The Covid-19 lockdown has increased demand for security services and New Zealand Security Association boss says the pandemic response could open up 1000 more jobs in the industry on top of the 700 current vacancies.
CEO of the New Zealand Security Association, Gary Morrison, said "a small positive to come out of all this is that our people are getting appreciated a lot more."
"A lot of them work at night and go unseen, but I want people to know what a great job they are doing," he said.
With many businesses using security guards to oversee lockdown restrictions and rules, Armourguard Whanganui's Wayne Watson said the situation showed the community "just how important security personnel is."
Watson has over 30 years experience in the security industry and said his phone has been "ringing constantly" over the past week or so.
"It's not an easy job," Watson said.
"A lot of security guards get abused and criticised, and perhaps people don't appreciate the works they do, and my guys have been outstanding throughout the Covid-19 crisis."
Watson said people's tolerance was "pretty low at the moment", but stressed security guards were essential workers, "just like those in the supermarkets and hospitals."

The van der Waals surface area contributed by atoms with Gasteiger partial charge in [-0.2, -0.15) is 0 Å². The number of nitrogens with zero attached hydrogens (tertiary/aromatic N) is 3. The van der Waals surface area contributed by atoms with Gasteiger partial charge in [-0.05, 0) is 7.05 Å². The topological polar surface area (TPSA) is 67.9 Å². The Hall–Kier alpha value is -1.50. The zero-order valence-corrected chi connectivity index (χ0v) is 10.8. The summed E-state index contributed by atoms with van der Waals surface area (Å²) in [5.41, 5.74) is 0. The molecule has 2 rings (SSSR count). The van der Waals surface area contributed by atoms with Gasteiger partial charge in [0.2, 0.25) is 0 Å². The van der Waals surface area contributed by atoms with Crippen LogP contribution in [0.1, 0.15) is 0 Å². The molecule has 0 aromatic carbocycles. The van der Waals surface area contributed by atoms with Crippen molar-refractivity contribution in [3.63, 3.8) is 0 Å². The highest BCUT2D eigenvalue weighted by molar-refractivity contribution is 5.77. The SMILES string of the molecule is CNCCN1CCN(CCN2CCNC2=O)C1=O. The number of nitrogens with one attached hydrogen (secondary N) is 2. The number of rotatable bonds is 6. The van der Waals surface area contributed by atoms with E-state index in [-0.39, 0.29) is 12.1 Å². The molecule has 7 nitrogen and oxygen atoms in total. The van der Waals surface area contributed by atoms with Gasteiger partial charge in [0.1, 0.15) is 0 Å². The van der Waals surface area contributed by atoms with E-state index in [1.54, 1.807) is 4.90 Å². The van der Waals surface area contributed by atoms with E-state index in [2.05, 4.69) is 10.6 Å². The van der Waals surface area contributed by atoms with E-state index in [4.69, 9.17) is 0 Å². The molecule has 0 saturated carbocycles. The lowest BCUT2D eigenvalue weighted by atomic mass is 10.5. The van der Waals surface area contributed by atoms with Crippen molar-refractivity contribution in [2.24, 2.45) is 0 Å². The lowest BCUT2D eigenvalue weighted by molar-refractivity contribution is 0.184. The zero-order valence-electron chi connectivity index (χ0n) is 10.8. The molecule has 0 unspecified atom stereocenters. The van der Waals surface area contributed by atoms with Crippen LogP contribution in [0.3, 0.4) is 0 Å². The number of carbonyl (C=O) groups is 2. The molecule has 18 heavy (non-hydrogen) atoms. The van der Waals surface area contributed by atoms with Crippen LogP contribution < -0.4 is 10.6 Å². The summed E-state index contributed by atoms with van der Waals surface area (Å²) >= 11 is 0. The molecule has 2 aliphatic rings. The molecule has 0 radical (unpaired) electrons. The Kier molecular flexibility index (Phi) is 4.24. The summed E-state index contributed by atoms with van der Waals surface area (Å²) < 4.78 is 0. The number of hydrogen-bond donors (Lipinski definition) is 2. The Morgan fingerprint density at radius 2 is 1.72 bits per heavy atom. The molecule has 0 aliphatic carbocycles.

"Ninety-nine per cent of people have listened to the guards and been really thankful," Watson said.
"There's always going to be a few who are having a bad day, but you've just got to take it on the chin and be as kind as you can.
"There's no point in making a bad situation worse."
Owner of Stronghold Security Whanganui, Trego Jnr. Ngariki, said many of his staff, including himself, are self-isolating away from their families.
"I've got a newborn baby at home, so I chose to self-isolate away by myself," Ngariki said.
"It doesn't make sense to put my family at any unnecessary risk."
Raising the public's awareness about the dangers of Covid-19 was important, Ngariki said, as those who were still unaware, or nonchalant, about safety measures were more likely to cause problems at places like supermarkets.
"We're making sure our team is staying in their own bubbles, and we all need to keep up with the latest government updates as much we can."
Morrison, said there were still seven hundred vacancies in the security industry throughout the country, with over 1000 more likely to open up as a result of the COVID-19 pandemic.
"I'd encourage those who may have lost employment as a result of Covid-19 to get in touch," Morrison said.
"Those in the hospitality industry, for instance, can expect a similar wage and hours in our field."
Potential security employees are required to have a security licence before entering the industry, with a full police check carried out before that licence is issued.